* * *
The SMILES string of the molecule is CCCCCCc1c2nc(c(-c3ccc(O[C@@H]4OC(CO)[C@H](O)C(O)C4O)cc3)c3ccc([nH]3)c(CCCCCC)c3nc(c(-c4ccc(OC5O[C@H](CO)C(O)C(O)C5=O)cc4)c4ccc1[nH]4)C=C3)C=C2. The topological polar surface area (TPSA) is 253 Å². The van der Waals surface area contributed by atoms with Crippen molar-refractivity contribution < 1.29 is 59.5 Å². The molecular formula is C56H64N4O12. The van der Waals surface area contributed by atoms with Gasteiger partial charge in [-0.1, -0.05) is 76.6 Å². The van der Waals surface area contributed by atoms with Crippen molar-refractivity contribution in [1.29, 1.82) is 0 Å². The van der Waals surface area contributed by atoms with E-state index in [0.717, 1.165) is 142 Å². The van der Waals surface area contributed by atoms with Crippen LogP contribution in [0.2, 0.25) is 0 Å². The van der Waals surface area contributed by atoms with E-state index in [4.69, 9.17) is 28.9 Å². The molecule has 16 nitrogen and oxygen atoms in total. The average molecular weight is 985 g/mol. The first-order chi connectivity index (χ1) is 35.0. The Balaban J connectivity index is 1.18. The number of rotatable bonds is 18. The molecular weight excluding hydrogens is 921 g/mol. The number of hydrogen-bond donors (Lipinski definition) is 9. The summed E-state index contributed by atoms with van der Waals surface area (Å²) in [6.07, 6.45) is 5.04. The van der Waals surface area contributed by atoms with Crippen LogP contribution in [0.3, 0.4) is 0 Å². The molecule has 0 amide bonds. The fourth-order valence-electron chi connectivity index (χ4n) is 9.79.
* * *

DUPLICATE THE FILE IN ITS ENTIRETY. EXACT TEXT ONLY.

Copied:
The SMILES string of the molecule is CCCCCCc1c2nc(c(-c3ccc(O[C@@H]4OC(CO)[C@H](O)C(O)C4O)cc3)c3ccc([nH]3)c(CCCCCC)c3nc(c(-c4ccc(OC5O[C@H](CO)C(O)C(O)C5=O)cc4)c4ccc1[nH]4)C=C3)C=C2. The topological polar surface area (TPSA) is 253 Å². The van der Waals surface area contributed by atoms with Crippen molar-refractivity contribution < 1.29 is 59.5 Å². The molecular formula is C56H64N4O12. The van der Waals surface area contributed by atoms with Gasteiger partial charge in [-0.1, -0.05) is 76.6 Å². The van der Waals surface area contributed by atoms with Crippen molar-refractivity contribution in [1.29, 1.82) is 0 Å². The van der Waals surface area contributed by atoms with E-state index in [0.717, 1.165) is 142 Å². The van der Waals surface area contributed by atoms with Crippen LogP contribution in [0.2, 0.25) is 0 Å². The van der Waals surface area contributed by atoms with E-state index in [4.69, 9.17) is 28.9 Å². The molecule has 16 nitrogen and oxygen atoms in total. The average molecular weight is 985 g/mol. The first-order chi connectivity index (χ1) is 35.0. The Balaban J connectivity index is 1.18. The number of rotatable bonds is 18. The molecular weight excluding hydrogens is 921 g/mol. The number of hydrogen-bond donors (Lipinski definition) is 9. The summed E-state index contributed by atoms with van der Waals surface area (Å²) in [6.07, 6.45) is 5.04. The van der Waals surface area contributed by atoms with Crippen LogP contribution in [0.3, 0.4) is 0 Å². The molecule has 0 amide bonds. The fourth-order valence-electron chi connectivity index (χ4n) is 9.79.